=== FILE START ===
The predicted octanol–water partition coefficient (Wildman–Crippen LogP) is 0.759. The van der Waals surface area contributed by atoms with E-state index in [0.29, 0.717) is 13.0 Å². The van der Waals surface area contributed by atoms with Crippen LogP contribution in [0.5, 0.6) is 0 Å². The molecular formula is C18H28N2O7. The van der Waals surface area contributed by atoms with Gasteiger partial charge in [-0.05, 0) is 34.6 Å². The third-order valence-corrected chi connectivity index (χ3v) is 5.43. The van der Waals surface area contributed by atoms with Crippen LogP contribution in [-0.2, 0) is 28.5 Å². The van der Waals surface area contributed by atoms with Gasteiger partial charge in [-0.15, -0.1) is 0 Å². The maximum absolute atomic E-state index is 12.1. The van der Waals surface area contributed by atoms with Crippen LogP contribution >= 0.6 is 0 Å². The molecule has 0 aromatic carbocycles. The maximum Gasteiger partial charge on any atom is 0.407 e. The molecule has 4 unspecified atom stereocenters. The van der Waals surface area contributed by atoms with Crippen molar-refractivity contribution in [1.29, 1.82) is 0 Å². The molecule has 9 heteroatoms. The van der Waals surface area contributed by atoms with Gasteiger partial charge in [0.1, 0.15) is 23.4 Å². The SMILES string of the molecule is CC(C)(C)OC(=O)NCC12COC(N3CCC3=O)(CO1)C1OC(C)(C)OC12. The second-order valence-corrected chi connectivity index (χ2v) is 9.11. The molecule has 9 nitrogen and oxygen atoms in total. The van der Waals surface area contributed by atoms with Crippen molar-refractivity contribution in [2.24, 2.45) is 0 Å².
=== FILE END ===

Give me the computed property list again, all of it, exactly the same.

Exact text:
The predicted octanol–water partition coefficient (Wildman–Crippen LogP) is 0.759. The van der Waals surface area contributed by atoms with E-state index in [0.29, 0.717) is 13.0 Å². The van der Waals surface area contributed by atoms with Crippen LogP contribution in [0.5, 0.6) is 0 Å². The molecular formula is C18H28N2O7. The van der Waals surface area contributed by atoms with Gasteiger partial charge in [-0.05, 0) is 34.6 Å². The third-order valence-corrected chi connectivity index (χ3v) is 5.43. The van der Waals surface area contributed by atoms with Crippen LogP contribution in [-0.2, 0) is 28.5 Å². The van der Waals surface area contributed by atoms with Gasteiger partial charge in [-0.15, -0.1) is 0 Å². The maximum absolute atomic E-state index is 12.1. The van der Waals surface area contributed by atoms with Crippen LogP contribution >= 0.6 is 0 Å². The molecule has 0 aromatic carbocycles. The maximum Gasteiger partial charge on any atom is 0.407 e. The molecule has 4 unspecified atom stereocenters. The van der Waals surface area contributed by atoms with Crippen molar-refractivity contribution in [1.29, 1.82) is 0 Å². The molecule has 9 heteroatoms. The van der Waals surface area contributed by atoms with Gasteiger partial charge in [0.1, 0.15) is 23.4 Å². The SMILES string of the molecule is CC(C)(C)OC(=O)NCC12COC(N3CCC3=O)(CO1)C1OC(C)(C)OC12. The second-order valence-corrected chi connectivity index (χ2v) is 9.11. The molecule has 9 nitrogen and oxygen atoms in total. The van der Waals surface area contributed by atoms with Crippen molar-refractivity contribution in [2.24, 2.45) is 0 Å².